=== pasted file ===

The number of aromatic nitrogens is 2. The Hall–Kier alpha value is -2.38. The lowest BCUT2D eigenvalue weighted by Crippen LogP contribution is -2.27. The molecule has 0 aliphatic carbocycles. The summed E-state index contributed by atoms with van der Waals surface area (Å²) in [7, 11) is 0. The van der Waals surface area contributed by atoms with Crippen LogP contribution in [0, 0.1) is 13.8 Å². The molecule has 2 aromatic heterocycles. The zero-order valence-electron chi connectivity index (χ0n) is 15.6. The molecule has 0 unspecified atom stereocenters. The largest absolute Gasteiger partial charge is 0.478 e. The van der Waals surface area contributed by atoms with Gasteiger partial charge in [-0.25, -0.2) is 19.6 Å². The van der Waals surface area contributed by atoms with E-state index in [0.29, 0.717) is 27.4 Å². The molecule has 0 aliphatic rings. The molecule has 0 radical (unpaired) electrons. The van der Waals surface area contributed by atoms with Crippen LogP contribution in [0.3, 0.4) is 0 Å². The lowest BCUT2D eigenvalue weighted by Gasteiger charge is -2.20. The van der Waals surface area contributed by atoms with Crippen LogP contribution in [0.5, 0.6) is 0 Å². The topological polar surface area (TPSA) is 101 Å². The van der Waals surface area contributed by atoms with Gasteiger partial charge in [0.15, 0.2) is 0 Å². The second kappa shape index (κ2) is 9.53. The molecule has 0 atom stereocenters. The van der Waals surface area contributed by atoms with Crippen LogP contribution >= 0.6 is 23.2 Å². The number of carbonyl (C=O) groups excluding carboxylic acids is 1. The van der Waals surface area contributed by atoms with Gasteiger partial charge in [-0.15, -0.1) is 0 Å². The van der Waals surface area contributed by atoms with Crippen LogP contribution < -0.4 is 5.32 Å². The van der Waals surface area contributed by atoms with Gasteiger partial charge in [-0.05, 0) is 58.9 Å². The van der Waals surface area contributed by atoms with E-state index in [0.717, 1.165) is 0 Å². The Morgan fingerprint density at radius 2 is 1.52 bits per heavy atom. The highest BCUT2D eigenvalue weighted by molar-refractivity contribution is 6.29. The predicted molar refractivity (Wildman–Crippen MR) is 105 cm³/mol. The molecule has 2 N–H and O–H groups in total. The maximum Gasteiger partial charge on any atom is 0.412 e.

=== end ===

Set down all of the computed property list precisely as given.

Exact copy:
The number of aromatic nitrogens is 2. The Hall–Kier alpha value is -2.38. The lowest BCUT2D eigenvalue weighted by Crippen LogP contribution is -2.27. The molecule has 0 aliphatic carbocycles. The summed E-state index contributed by atoms with van der Waals surface area (Å²) in [7, 11) is 0. The van der Waals surface area contributed by atoms with Crippen LogP contribution in [0, 0.1) is 13.8 Å². The molecule has 2 aromatic heterocycles. The zero-order valence-electron chi connectivity index (χ0n) is 15.6. The molecule has 0 unspecified atom stereocenters. The largest absolute Gasteiger partial charge is 0.478 e. The van der Waals surface area contributed by atoms with Gasteiger partial charge in [-0.25, -0.2) is 19.6 Å². The van der Waals surface area contributed by atoms with E-state index in [0.29, 0.717) is 27.4 Å². The molecule has 0 aliphatic rings. The molecule has 0 radical (unpaired) electrons. The van der Waals surface area contributed by atoms with Crippen LogP contribution in [0.3, 0.4) is 0 Å². The lowest BCUT2D eigenvalue weighted by Gasteiger charge is -2.20. The van der Waals surface area contributed by atoms with Crippen LogP contribution in [0.5, 0.6) is 0 Å². The topological polar surface area (TPSA) is 101 Å². The van der Waals surface area contributed by atoms with Gasteiger partial charge in [0.15, 0.2) is 0 Å². The second kappa shape index (κ2) is 9.53. The molecule has 0 atom stereocenters. The van der Waals surface area contributed by atoms with Crippen LogP contribution >= 0.6 is 23.2 Å². The number of carbonyl (C=O) groups excluding carboxylic acids is 1. The van der Waals surface area contributed by atoms with Gasteiger partial charge in [-0.15, -0.1) is 0 Å². The van der Waals surface area contributed by atoms with Crippen LogP contribution < -0.4 is 5.32 Å². The van der Waals surface area contributed by atoms with Gasteiger partial charge in [-0.05, 0) is 58.9 Å². The van der Waals surface area contributed by atoms with E-state index in [0.717, 1.165) is 0 Å². The Morgan fingerprint density at radius 2 is 1.52 bits per heavy atom. The highest BCUT2D eigenvalue weighted by molar-refractivity contribution is 6.29. The predicted molar refractivity (Wildman–Crippen MR) is 105 cm³/mol. The molecule has 2 N–H and O–H groups in total. The maximum Gasteiger partial charge on any atom is 0.412 e.